Go back to article: Rather unspectacular: design choices in National Health Service glasses
Patient choice and information available
The amount of information available to patients concerning the NHS scheme was minimal. The speed at which the NHS ophthalmic services were introduced left little time for consideration of its implications. As the scheme followed the precedent set by Utility provisions, the attitude that the public should ‘make do’ for the sake of the nation still prevailed. Opticians were not obliged to show patients the full range of patterns available and there was little concern about public awareness and reaction. The issue was raised by Member of Parliament Commander H Pursey in 1959, who complained that he could not to find information about the provision of health service frames or see a full range of frames available in order to make his choice. Pursey’s concern over the lack of information provoked interest in the press. S W New wrote to the Ministry with a very simple suggestion that would provide clarification:
I think all the trouble over the question of payment for frames would be overcome if the Ministry would issue a leaflet showing illustrations (which only need to be in black and white) together with a list of colours available to the public under the scheme. One must face up to the fact that the optician is of course going to try to increase his business by selling more expensive frames. As you must be aware, the public do not know whether the optician is showing the full range of glasses available under the NHI.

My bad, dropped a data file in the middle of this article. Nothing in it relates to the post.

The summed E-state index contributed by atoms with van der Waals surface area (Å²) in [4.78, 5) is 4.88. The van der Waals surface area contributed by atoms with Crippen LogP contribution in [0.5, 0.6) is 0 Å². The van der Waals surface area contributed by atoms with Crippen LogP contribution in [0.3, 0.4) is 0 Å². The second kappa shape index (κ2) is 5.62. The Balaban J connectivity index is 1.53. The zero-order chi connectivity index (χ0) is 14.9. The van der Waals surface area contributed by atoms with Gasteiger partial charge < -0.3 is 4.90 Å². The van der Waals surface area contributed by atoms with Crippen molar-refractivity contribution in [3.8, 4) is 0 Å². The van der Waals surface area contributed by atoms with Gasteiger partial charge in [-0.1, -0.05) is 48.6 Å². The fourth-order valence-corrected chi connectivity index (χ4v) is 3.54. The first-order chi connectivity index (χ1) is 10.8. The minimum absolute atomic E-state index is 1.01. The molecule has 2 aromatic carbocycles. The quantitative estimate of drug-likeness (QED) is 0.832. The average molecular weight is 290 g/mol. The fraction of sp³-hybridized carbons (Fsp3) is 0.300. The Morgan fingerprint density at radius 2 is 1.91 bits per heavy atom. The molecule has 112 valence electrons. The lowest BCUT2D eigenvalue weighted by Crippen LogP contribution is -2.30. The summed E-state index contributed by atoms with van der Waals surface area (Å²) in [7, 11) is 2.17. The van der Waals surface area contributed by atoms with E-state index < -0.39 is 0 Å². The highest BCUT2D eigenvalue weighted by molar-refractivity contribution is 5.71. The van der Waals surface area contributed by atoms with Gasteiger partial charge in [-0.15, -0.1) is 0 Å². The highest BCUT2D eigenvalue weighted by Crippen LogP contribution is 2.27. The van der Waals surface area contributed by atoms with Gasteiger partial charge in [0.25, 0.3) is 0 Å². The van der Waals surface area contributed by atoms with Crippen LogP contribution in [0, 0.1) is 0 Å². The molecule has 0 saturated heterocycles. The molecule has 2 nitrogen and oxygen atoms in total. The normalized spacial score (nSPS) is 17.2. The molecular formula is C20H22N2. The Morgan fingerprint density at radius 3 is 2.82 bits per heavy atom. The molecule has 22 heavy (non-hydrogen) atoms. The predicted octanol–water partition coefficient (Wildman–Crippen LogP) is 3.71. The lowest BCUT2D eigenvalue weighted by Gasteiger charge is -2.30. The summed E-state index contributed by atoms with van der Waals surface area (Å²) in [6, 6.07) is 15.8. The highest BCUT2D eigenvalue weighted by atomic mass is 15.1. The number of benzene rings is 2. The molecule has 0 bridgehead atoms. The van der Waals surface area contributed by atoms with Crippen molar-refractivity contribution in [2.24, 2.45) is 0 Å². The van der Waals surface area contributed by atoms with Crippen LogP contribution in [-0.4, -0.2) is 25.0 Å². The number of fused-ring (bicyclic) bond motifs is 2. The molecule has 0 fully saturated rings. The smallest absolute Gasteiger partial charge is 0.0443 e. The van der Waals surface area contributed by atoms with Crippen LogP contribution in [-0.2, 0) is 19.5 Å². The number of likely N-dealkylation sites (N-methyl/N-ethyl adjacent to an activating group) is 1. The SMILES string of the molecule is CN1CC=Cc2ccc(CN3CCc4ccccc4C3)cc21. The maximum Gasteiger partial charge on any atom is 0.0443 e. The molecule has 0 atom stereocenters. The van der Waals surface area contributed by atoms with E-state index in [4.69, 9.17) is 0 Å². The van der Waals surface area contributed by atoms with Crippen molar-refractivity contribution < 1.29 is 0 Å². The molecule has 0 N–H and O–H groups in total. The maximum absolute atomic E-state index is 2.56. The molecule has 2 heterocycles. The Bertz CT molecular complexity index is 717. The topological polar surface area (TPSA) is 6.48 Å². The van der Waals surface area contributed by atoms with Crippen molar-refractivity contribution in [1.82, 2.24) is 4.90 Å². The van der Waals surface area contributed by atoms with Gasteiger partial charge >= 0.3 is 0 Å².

This statement was true; opticians did rely on the sale of private frames in preference to health service glasses as an extra source of income. The issue of display was therefore an important one. It would be to the patient’s benefit for there to be a prominent display case showing the full choice, yet this was not in the opticians’ best interests. Large displays of frames across the wall of the practice, the frame bars as we know from today, were not common in this earlier period. Frames were stored in trays that would be shown to patients. There are many references to NHS frames becoming ‘dusty museum exhibits in the hands of most opticians’ (Optician, 1964), kept in trays and boxes ‘under the counter’. An article in the News Chronicle on 24 February 1960 expressed the worry felt over out-of-date NHS frames and the high cost of private fashionable alternatives.
© Colindale Newspaper Library
‘Out-of-date line angers people say opticians’ — News Chronicle on 24 February 1960
Component DOI: http://dx.doi.org/10.15180/170703/009